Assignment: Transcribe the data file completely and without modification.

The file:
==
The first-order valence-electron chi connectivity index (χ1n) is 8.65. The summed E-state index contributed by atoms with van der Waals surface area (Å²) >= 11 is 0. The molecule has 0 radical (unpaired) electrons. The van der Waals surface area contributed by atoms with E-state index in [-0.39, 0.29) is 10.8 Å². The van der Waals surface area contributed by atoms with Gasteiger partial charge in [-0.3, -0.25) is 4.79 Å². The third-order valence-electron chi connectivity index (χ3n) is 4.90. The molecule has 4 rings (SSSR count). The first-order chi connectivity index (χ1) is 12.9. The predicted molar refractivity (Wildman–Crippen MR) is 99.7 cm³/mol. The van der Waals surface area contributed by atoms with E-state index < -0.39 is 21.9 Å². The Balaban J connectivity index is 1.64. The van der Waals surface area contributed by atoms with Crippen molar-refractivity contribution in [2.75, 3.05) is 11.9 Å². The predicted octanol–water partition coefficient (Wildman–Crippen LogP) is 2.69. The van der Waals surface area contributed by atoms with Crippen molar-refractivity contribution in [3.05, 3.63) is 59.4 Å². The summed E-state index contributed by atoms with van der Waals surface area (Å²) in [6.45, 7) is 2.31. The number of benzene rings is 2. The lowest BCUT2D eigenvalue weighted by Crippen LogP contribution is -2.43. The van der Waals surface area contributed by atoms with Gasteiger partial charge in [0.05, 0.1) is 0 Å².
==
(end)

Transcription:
The first-order valence-electron chi connectivity index (χ1n) is 8.65. The summed E-state index contributed by atoms with van der Waals surface area (Å²) >= 11 is 0. The molecule has 0 radical (unpaired) electrons. The van der Waals surface area contributed by atoms with E-state index in [-0.39, 0.29) is 10.8 Å². The van der Waals surface area contributed by atoms with Gasteiger partial charge in [-0.3, -0.25) is 4.79 Å². The third-order valence-electron chi connectivity index (χ3n) is 4.90. The molecule has 4 rings (SSSR count). The first-order chi connectivity index (χ1) is 12.9. The predicted molar refractivity (Wildman–Crippen MR) is 99.7 cm³/mol. The van der Waals surface area contributed by atoms with E-state index < -0.39 is 21.9 Å². The Balaban J connectivity index is 1.64. The van der Waals surface area contributed by atoms with Crippen molar-refractivity contribution in [2.75, 3.05) is 11.9 Å². The predicted octanol–water partition coefficient (Wildman–Crippen LogP) is 2.69. The van der Waals surface area contributed by atoms with Crippen molar-refractivity contribution in [3.05, 3.63) is 59.4 Å². The summed E-state index contributed by atoms with van der Waals surface area (Å²) in [6.45, 7) is 2.31. The number of benzene rings is 2. The lowest BCUT2D eigenvalue weighted by Crippen LogP contribution is -2.43. The van der Waals surface area contributed by atoms with Gasteiger partial charge in [0.05, 0.1) is 0 Å².